Mumbai, Sept. 24: He is rich, famous and an Indian who places bets on things that others wouldn’t touch with a barge pole.
Meet Prem Watsa, 63, who grew up in Hyderabad, went to study chemical engineering in IIT Madras in the early seventies and then went to — Canada.
Canada? When all his mates from the IITs were going to the US?
Yes, he has never ever gone with the herd and he has almost always come up trumps.
They call him the Canadian Warren Buffett, the value investor who buys things cheap, sweats the investment and then makes big bucks when the valuation of the dog-in-the-house investment starts clambering off the floor.
But this time Watsa, who runs the Toronto-based insurance firm Fairfax Financial Holdings, has sent everyone into a tizzy by putting together a bunch of investors who are ready to fork out $4.7 billion to acquire BlackBerry, the smartphone pioneer that seems to be ready to fall off a cliff after its desperate effort to stake its future on the BlackBerry Z10, which was launched in January and then went horribly wrong.
It wasn’t as though the Z10 was a lousy product. It’s just that the market didn’t have the space to accommodate a product that tried to re-create user experience that was completely different from the one that Steve Jobs had conceived with the iPhone, which other rivals slavishly copied. The Z10 received rave reviews from the gadget geeks but the marketing sucked.
So, what does the Buffett-like value investor — who apparently named one of his sons after Ben Graham, the guru of value investing — see in BlackBerry which has been looking down the barrel of a gun for almost two years? Especially when the company said in a recent report that it expects to record a loss of almost $1 billion in the second quarter ended August and intends to lay off at least 40 per cent of the workforce by the end of the year?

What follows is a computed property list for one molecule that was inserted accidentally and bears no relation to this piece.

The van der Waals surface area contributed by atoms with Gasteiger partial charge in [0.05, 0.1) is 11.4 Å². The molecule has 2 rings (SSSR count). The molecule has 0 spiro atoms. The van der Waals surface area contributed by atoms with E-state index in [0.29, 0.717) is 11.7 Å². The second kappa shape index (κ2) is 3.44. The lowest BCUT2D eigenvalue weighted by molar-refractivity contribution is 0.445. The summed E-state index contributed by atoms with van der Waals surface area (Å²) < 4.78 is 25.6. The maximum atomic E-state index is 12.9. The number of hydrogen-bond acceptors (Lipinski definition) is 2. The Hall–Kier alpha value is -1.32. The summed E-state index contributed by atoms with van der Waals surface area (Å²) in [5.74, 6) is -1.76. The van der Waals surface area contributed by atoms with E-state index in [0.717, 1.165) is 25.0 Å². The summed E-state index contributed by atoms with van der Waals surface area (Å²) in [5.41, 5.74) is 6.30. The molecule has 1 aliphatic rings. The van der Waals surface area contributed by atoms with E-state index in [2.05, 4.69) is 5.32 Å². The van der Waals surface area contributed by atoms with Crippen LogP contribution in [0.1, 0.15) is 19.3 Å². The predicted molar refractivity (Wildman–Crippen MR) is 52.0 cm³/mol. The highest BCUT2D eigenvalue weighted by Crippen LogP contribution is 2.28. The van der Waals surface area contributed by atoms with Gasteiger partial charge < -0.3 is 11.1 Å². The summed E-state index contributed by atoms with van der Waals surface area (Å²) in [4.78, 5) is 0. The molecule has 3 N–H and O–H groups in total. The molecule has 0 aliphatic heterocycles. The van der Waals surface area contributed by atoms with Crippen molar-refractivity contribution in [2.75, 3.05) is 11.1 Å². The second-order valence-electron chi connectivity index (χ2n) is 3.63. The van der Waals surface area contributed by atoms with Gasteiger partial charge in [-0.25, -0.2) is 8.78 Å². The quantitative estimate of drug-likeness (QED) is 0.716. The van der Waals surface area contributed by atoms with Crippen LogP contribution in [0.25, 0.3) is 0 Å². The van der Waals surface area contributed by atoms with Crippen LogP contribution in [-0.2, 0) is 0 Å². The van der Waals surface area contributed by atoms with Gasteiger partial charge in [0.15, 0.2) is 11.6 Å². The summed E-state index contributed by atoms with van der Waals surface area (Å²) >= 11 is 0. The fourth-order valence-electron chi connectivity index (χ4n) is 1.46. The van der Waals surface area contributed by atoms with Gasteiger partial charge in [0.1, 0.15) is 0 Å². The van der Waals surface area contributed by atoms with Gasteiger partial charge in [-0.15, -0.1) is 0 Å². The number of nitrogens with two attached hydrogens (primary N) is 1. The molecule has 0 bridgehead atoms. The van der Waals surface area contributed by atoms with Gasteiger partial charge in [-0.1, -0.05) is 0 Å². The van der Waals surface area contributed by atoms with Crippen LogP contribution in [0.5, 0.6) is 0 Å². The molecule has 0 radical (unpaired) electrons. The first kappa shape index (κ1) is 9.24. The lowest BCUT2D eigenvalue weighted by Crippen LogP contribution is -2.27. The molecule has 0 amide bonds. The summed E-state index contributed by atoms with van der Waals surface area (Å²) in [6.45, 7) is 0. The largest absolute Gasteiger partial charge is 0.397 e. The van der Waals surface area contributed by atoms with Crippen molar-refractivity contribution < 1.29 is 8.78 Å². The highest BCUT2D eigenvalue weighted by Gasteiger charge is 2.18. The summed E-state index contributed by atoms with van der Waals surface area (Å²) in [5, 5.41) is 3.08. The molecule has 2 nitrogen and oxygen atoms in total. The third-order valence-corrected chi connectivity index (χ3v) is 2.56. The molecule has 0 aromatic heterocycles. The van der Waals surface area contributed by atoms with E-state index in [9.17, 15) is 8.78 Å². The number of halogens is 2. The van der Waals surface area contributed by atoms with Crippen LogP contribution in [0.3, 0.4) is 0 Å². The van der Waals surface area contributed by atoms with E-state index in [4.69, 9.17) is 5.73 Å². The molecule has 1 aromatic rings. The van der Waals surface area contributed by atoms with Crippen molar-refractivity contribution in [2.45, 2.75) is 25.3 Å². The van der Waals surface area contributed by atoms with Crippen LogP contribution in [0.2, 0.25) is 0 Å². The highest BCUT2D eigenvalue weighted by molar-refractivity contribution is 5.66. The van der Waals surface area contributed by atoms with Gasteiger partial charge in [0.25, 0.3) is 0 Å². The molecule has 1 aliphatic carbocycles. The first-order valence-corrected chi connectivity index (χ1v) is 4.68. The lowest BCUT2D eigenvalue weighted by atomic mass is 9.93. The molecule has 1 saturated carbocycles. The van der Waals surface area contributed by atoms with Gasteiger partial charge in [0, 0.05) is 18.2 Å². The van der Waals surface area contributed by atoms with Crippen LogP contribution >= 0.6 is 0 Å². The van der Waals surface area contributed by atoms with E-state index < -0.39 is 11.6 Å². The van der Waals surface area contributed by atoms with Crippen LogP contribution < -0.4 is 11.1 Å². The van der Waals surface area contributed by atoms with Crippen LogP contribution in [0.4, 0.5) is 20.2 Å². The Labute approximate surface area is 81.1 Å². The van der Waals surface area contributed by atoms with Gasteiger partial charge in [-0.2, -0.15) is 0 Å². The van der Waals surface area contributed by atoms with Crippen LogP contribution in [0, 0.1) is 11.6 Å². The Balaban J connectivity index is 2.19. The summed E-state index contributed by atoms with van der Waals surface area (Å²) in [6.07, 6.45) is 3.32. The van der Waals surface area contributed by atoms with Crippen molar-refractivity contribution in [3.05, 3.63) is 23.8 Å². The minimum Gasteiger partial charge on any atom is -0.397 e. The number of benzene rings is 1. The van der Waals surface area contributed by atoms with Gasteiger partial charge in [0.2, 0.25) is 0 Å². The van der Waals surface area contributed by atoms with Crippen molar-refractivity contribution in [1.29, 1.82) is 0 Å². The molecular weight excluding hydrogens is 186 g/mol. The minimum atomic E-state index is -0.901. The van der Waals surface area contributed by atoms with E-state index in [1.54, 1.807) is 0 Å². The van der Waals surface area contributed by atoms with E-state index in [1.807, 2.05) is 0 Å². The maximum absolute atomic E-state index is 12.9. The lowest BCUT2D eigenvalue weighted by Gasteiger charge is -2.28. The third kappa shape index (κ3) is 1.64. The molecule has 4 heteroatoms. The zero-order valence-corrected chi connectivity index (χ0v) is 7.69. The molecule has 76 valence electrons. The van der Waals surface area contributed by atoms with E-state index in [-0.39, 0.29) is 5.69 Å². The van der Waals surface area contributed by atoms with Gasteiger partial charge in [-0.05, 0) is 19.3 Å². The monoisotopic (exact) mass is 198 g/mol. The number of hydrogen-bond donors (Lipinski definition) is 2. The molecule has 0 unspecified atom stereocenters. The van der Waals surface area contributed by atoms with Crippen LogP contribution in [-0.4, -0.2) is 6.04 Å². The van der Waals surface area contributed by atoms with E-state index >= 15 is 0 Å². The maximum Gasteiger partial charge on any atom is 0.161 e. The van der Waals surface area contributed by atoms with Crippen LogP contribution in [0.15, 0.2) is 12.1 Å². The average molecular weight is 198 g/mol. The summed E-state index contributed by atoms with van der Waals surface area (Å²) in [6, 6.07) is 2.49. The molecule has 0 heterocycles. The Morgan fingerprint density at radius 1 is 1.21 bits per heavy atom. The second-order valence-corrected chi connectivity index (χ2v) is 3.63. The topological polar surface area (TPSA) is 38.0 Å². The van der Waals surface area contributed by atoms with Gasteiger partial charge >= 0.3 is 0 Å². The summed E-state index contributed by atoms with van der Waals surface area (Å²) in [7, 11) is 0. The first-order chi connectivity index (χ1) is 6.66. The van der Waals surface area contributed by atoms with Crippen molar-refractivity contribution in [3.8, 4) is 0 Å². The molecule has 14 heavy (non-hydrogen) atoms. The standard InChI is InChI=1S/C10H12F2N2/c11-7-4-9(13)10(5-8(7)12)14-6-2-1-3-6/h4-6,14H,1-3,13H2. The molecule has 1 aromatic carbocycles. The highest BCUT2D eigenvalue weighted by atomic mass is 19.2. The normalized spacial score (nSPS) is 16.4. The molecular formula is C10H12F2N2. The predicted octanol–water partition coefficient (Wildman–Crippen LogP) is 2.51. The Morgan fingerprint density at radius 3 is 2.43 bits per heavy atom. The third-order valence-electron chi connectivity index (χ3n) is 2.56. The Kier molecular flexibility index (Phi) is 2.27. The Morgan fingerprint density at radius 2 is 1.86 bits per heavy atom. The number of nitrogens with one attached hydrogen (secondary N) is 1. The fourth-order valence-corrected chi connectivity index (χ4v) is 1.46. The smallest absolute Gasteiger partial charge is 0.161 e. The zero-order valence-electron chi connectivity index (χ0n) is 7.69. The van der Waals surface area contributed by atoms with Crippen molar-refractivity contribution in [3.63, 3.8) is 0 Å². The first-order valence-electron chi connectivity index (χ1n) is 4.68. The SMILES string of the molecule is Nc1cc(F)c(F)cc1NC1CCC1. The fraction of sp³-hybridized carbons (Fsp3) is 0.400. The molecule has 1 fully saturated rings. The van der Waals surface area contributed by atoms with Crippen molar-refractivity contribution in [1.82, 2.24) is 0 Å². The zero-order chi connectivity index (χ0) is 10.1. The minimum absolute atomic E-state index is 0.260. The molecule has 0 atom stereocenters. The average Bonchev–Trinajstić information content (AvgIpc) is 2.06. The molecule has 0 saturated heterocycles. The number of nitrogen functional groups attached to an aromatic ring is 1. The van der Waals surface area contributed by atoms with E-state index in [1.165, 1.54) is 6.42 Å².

Watsa seems pretty confident.
“We believe this transaction will open an exciting new private chapter for BlackBerry, its customers, carriers and employees. We can deliver immediate value to shareholders, while we continue the execution of a long-term strategy in a private company with a focus on delivering superior and secure enterprise solutions to BlackBerry customers around the world,” Watsa said.
It’s going to be hard to convince shareholders of BlackBerry — which was founded in 1984 but burst into the limelight in 1999 when it launched its unique Blackberry platform — to keep the faith when the ardour of its worldwide customers has started to cool for its product and service innovations.
But Watsa has the enviable record of pulling off some pretty audacious bets since he founded Fairfax Financial Holdings in 1985.
Like most Indian immigrants in the West, he came to Canada with $8 in his pocket to acquire a management degree from the Richard Ivey School of Business at the University of Western Ontario and a dream to conquer the world.
He is a savvy investor who predicted the crash of 1987, Japan’s meltdown in the 1990s and saw the housing collapse in the US and Canada in 2008. He bought stocks in companies ranging from pulp mills to speciality retailers and restaurant chains and fought off a herd attack by hedge funds betting against his insurance company in 2006.
His connection with BlackBerry dates back to the time when Mike Lazaridis, the co-founder of BlackBerry, invited Watsa to join the board. Lazaridis, one of the largest individual shareholders of the company, was forced out of the company in the purge of January 2012 when he and partner, Jim Balsillie, had to cede control to Thorsten Heins, CEO of BlackBerry.
It is interesting that Lazaridis was apparently mounting a bid for BlackBerry with private equity firm Carlyle when Watsa ran away with the game.
BlackBerry is sitting on a wealth of patents — and that will be one area that it can monetise. It has been also ready to open up its proprietary platform to other handset users. It’s going to be hard to hack its way out of the woods from here. But if Watsa is ready to stake his money on BlackBerry, you can bet the game isn’t over yet.